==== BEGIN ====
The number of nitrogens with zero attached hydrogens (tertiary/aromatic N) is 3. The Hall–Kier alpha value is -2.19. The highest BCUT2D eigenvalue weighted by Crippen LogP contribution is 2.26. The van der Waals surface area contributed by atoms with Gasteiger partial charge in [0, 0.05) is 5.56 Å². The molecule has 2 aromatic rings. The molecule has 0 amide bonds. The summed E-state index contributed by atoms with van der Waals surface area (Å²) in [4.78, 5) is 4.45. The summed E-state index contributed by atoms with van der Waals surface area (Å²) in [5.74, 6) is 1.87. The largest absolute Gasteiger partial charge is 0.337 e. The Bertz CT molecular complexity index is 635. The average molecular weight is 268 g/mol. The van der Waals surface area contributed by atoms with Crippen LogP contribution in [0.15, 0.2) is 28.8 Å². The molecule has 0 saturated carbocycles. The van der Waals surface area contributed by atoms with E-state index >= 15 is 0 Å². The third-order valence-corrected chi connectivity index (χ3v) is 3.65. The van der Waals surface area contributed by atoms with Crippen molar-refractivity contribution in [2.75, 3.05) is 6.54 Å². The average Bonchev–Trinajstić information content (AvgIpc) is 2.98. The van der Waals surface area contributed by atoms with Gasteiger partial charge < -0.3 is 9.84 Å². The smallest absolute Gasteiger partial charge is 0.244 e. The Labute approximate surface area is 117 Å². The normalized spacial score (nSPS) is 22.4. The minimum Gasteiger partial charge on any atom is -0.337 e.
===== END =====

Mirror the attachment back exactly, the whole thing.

The number of nitrogens with zero attached hydrogens (tertiary/aromatic N) is 3. The Hall–Kier alpha value is -2.19. The highest BCUT2D eigenvalue weighted by Crippen LogP contribution is 2.26. The van der Waals surface area contributed by atoms with Gasteiger partial charge in [0, 0.05) is 5.56 Å². The molecule has 2 aromatic rings. The molecule has 0 amide bonds. The summed E-state index contributed by atoms with van der Waals surface area (Å²) in [4.78, 5) is 4.45. The summed E-state index contributed by atoms with van der Waals surface area (Å²) in [5.74, 6) is 1.87. The largest absolute Gasteiger partial charge is 0.337 e. The Bertz CT molecular complexity index is 635. The average molecular weight is 268 g/mol. The van der Waals surface area contributed by atoms with Crippen LogP contribution in [0.15, 0.2) is 28.8 Å². The molecule has 0 saturated carbocycles. The van der Waals surface area contributed by atoms with E-state index >= 15 is 0 Å². The third-order valence-corrected chi connectivity index (χ3v) is 3.65. The van der Waals surface area contributed by atoms with Crippen molar-refractivity contribution in [2.75, 3.05) is 6.54 Å². The average Bonchev–Trinajstić information content (AvgIpc) is 2.98. The van der Waals surface area contributed by atoms with Gasteiger partial charge < -0.3 is 9.84 Å². The smallest absolute Gasteiger partial charge is 0.244 e. The Labute approximate surface area is 117 Å². The normalized spacial score (nSPS) is 22.4. The minimum Gasteiger partial charge on any atom is -0.337 e.